Report by Paul and Sally Bartho
24 to 28 April 2017
Flock 2017 was an outstanding birding experience which I know many people would relish doing again. It is incredible that BirdLife South Africa managed to virtually fill all the cabins with birders on MSC Sinfonia. As everyone said, this must be a world record for the largest flock of birders gathered together in one place.
Almost 2000 birders from all over the world were on board including many of the seabird experts worldwide.
The BLSA organisation of the trip was highly professional. The AGM was well organised, there were interesting talks, prizes and entertainment and the guiding on board was exceptional for us novices.
We left Cape Town on a lovely clear day and were escorted out to sea by a number of seals and dolphins.
The route was planned by the very willing captain according to BLSA wishes.
Our first day of birding started at dawn and lasted to dusk (as did every day) with quick dashes away for food etc. It was also one of those days when numerous different exciting and rare birds appeared. Sometimes we were unable to keep up with a special bird appearing on one side of the boat and another rare bird on the opposite side.
And from our height above the sea we were lucky if we got a few decent photos of any of the birds. For me, virtually every bird was a lifer having never been on a pelagic trip before.
The ship’s entertainment areas were virtually empty during the day, however the bars at night were quite popular. I think the staff were mystified by all us birders as they tried to talk us into the large empty casino and away from the birding.
That first morning there were seven different species of Albatross seen – Black-browed, Indian Yellow-nosed, Light-mantled, Shy, Sooty, Tristan and Wandering. The Light-mantled Albatross had all the guides screaming as this was most unexpected.
For our Bird List click here. Of the 21 species shown 17 were lifers for me, and 7 for Sally. There were numerous other lifers called out which unfortunately we were not at the right place at the right time.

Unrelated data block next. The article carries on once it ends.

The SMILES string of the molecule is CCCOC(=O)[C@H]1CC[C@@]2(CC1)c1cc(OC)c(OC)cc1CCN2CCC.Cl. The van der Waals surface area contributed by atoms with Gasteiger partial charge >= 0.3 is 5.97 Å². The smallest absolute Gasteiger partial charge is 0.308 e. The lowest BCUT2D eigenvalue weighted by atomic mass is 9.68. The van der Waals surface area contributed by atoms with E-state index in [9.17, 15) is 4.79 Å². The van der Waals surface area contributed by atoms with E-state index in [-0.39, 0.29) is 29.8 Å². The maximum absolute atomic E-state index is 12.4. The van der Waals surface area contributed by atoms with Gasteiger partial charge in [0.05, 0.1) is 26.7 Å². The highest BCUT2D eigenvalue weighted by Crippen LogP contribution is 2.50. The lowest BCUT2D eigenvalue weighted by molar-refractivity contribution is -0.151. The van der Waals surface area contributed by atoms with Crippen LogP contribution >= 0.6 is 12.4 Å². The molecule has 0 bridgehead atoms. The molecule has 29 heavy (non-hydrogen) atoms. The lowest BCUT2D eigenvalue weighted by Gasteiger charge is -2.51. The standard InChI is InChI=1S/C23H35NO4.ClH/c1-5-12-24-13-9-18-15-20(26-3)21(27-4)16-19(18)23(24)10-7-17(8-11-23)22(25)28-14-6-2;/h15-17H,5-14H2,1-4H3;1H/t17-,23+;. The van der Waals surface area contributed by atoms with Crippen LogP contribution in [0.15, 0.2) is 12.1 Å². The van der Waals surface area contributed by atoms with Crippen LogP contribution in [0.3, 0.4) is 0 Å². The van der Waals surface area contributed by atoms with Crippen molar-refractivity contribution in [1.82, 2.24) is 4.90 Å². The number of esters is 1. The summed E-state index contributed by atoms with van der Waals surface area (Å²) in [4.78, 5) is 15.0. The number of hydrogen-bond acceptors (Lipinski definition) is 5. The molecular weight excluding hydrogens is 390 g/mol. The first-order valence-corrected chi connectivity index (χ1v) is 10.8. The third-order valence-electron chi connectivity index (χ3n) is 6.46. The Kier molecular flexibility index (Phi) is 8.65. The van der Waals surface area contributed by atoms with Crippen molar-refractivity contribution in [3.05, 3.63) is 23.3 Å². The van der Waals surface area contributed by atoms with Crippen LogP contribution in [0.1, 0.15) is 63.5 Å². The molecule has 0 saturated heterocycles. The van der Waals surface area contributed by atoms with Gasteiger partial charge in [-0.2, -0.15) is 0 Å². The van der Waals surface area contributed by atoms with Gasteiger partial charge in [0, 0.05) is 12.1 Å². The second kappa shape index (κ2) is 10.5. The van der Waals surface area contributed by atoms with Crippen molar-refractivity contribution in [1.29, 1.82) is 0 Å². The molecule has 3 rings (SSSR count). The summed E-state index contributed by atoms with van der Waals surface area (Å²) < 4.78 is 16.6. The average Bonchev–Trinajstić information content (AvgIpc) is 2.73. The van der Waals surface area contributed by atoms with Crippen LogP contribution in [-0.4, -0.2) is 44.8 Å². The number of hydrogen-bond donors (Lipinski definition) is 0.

Here are some photos of birds I did managed to connect with. I hope I have correctly identified most of the birds in the pictures. Do let me know my mistakes. Note the Tristan Albatross was identified by Peter Harrison. I am aware that there is not full consensus on its ID as there is not enough published about the bird to clearly identify it beyond doubt. However Peter Harrison has done a huge amount of research on the bird and I will happily accept his opinion.
Some birds I have struggled to identify from my photos include this Giant Petrel:
And these two birds:
There was fascinating birding along the sides of the ship each night. The lights from the ship enabled us to see the birds as they bobbed on the water alongside. It was interesting to watch as the Great Shearwaters diappeared behind the boat only to returne to the front and bob alongside again catching squid and other delicious morcels.
We understand that the bewildered captain was so impressed with the BLSA organisation and nature of our trip that he suggested we do it again but for a week or more next time.
Another memorable moment was the sunset and double rainbow at the end of the four nights at sea.
This was a wonderful trip that Sally and I will always fondly remember.
Hope you enjoy the memories.
Paul and Sally Bartho